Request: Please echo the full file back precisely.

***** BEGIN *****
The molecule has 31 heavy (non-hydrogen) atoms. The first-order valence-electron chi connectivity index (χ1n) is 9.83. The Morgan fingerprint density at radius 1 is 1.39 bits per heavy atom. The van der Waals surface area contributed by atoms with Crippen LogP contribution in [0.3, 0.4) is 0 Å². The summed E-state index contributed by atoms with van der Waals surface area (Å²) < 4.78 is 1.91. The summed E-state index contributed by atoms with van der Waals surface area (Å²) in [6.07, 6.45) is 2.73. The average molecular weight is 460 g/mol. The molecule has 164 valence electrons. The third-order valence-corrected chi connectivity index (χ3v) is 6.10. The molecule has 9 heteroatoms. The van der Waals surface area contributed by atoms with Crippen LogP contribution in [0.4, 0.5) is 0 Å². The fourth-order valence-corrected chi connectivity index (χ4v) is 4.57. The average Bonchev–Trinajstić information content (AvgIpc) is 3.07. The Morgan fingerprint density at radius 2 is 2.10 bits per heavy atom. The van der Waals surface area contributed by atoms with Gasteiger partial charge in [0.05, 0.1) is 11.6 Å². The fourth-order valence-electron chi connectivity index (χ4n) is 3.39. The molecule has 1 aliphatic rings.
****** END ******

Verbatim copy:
The molecule has 31 heavy (non-hydrogen) atoms. The first-order valence-electron chi connectivity index (χ1n) is 9.83. The Morgan fingerprint density at radius 1 is 1.39 bits per heavy atom. The van der Waals surface area contributed by atoms with Crippen LogP contribution in [0.3, 0.4) is 0 Å². The summed E-state index contributed by atoms with van der Waals surface area (Å²) < 4.78 is 1.91. The summed E-state index contributed by atoms with van der Waals surface area (Å²) in [6.07, 6.45) is 2.73. The average molecular weight is 460 g/mol. The molecule has 164 valence electrons. The third-order valence-corrected chi connectivity index (χ3v) is 6.10. The molecule has 9 heteroatoms. The van der Waals surface area contributed by atoms with Crippen LogP contribution in [0.4, 0.5) is 0 Å². The fourth-order valence-corrected chi connectivity index (χ4v) is 4.57. The average Bonchev–Trinajstić information content (AvgIpc) is 3.07. The Morgan fingerprint density at radius 2 is 2.10 bits per heavy atom. The van der Waals surface area contributed by atoms with Gasteiger partial charge in [0.05, 0.1) is 11.6 Å². The fourth-order valence-electron chi connectivity index (χ4n) is 3.39. The molecule has 1 aliphatic rings.